So what is it about Chile that makes its wine so good and such good value? Chile has a history of wine –making dating from the time of the Spanish Conquistadors, but the wines came into their own when noble Bordeaux vines were planted in the mid-nineteenth century. Thanks to the natural barriers of the Andes and the Pacific, the vines were never affected by the phylloxera epidemic which devastated European vineyards in the late nineteenth century, and are grown ungrafted to this day. Ironically the French had to replant their vineyards with stock from Chile or California which also escaped phylloxera, a fact seldom acknowledged by the French.
But while the grapes are descended from French aristocracy the Chileans have particularly favourable growing conditions. Chile as everyone knows is a long thin country that is geographically and climatically defined by the Pacific Ocean to the west and the Andes to the East. The vineyards are mainly found in the Central Valley around Santiago which is 35° south of the equator. Wines produced in Europe are all produced at latitudes much further north than 35°. This means that Chilean grapes are exposed to more sunshine but are not spoiled because of the cooling effect of the cold air from the Andes and the Humboldt Current that brings cold water from the Antarctic. Thus there is a wide diurnal temperature variation between day and night-time temperatures which has the effect of maintaining the grapes’ levels of acidity. The climate is dry with an average of 38 centimetres of rain annually and little risk of springtime frost.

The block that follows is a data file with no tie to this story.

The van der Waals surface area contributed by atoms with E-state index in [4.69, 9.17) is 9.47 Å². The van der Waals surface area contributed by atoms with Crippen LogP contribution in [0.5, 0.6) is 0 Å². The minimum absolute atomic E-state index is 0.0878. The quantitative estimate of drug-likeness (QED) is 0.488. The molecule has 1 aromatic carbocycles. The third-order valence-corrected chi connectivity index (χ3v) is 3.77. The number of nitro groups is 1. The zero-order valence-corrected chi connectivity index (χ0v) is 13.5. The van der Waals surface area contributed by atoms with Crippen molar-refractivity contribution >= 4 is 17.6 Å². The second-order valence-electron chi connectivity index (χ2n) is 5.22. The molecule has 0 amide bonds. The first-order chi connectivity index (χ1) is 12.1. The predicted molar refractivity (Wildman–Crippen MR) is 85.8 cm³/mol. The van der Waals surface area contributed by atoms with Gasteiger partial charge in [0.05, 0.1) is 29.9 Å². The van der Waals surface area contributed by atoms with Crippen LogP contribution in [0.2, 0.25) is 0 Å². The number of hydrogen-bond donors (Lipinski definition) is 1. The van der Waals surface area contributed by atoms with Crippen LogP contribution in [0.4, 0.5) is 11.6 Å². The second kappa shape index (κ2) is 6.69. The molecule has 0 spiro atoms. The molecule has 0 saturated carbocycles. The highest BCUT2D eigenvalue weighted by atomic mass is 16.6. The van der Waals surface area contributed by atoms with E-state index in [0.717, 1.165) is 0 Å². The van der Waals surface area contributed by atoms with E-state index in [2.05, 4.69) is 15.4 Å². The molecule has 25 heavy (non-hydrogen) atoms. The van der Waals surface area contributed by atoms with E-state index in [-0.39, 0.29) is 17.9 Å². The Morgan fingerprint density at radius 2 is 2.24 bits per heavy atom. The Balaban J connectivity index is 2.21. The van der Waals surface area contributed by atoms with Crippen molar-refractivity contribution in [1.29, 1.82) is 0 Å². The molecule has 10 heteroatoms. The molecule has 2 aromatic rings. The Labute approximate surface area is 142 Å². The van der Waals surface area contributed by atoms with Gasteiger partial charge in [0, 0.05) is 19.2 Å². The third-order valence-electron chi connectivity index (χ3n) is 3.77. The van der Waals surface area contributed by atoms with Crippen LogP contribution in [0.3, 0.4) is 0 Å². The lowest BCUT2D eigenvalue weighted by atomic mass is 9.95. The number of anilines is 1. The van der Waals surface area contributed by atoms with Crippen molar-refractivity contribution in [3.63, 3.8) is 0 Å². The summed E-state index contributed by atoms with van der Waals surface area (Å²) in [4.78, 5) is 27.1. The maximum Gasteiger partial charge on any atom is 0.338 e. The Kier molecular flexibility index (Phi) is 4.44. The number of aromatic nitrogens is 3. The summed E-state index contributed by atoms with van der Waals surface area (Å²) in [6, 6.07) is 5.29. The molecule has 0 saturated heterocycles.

But the poor economic and political conditions of the 1960s and ‘70s affected the wine industry as much as any other. The growers could not invest in modern fermentation plants or in new barrels. Chile has no oak from which the best barrels are made so the producers made the best they could of their old beech wood barrels but eventually the effect of mould or rotten wood affected the taste. Domestic taste buds may get accustomed but export is unlikely. Then in the early 1980s as the economy grew modern methods of wine making were introduced. French, Spanish and American oenologists brought their expertise to Chile. Investments were made in modern fermentation plants, which allowed them to make the clean fresh white wines preferred by modern drinkers and these days the white wines will be stored in stainless steel vats. Proper oak barrels were introduced replacing the traditional beech wood barrels allowing good quality red wines made from Cabernet Sauvignon, Merlot and Chile’s own Carmenère grapes to be aged in oak.